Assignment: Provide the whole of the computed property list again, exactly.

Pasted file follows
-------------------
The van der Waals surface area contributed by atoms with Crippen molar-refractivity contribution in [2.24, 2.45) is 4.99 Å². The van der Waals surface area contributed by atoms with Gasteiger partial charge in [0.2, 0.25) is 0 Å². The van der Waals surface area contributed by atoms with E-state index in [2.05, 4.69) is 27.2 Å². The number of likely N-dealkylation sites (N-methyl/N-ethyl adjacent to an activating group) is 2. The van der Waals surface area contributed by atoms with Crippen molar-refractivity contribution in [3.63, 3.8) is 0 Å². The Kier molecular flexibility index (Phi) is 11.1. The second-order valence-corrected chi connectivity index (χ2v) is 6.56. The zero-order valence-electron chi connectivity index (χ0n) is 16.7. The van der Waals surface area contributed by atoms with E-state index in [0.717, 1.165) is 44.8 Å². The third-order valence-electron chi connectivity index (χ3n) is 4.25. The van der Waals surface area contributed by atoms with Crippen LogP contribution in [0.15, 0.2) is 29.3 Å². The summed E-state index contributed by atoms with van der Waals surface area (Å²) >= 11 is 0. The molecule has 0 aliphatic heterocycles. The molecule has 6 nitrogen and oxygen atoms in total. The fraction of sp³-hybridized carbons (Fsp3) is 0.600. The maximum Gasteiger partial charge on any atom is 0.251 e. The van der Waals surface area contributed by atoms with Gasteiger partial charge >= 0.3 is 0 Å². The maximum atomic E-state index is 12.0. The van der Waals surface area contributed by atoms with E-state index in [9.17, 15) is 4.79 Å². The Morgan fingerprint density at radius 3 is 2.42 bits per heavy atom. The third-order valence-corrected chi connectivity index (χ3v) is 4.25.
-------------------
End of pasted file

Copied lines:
The van der Waals surface area contributed by atoms with Crippen molar-refractivity contribution in [2.24, 2.45) is 4.99 Å². The van der Waals surface area contributed by atoms with Gasteiger partial charge in [0.2, 0.25) is 0 Å². The van der Waals surface area contributed by atoms with E-state index in [2.05, 4.69) is 27.2 Å². The number of likely N-dealkylation sites (N-methyl/N-ethyl adjacent to an activating group) is 2. The van der Waals surface area contributed by atoms with Crippen molar-refractivity contribution in [3.63, 3.8) is 0 Å². The Kier molecular flexibility index (Phi) is 11.1. The second-order valence-corrected chi connectivity index (χ2v) is 6.56. The zero-order valence-electron chi connectivity index (χ0n) is 16.7. The van der Waals surface area contributed by atoms with E-state index in [0.717, 1.165) is 44.8 Å². The third-order valence-electron chi connectivity index (χ3n) is 4.25. The van der Waals surface area contributed by atoms with Crippen LogP contribution in [0.15, 0.2) is 29.3 Å². The summed E-state index contributed by atoms with van der Waals surface area (Å²) >= 11 is 0. The molecule has 0 aliphatic heterocycles. The molecule has 6 nitrogen and oxygen atoms in total. The fraction of sp³-hybridized carbons (Fsp3) is 0.600. The maximum Gasteiger partial charge on any atom is 0.251 e. The van der Waals surface area contributed by atoms with Gasteiger partial charge >= 0.3 is 0 Å². The maximum atomic E-state index is 12.0. The van der Waals surface area contributed by atoms with E-state index in [9.17, 15) is 4.79 Å². The Morgan fingerprint density at radius 3 is 2.42 bits per heavy atom. The third-order valence-corrected chi connectivity index (χ3v) is 4.25.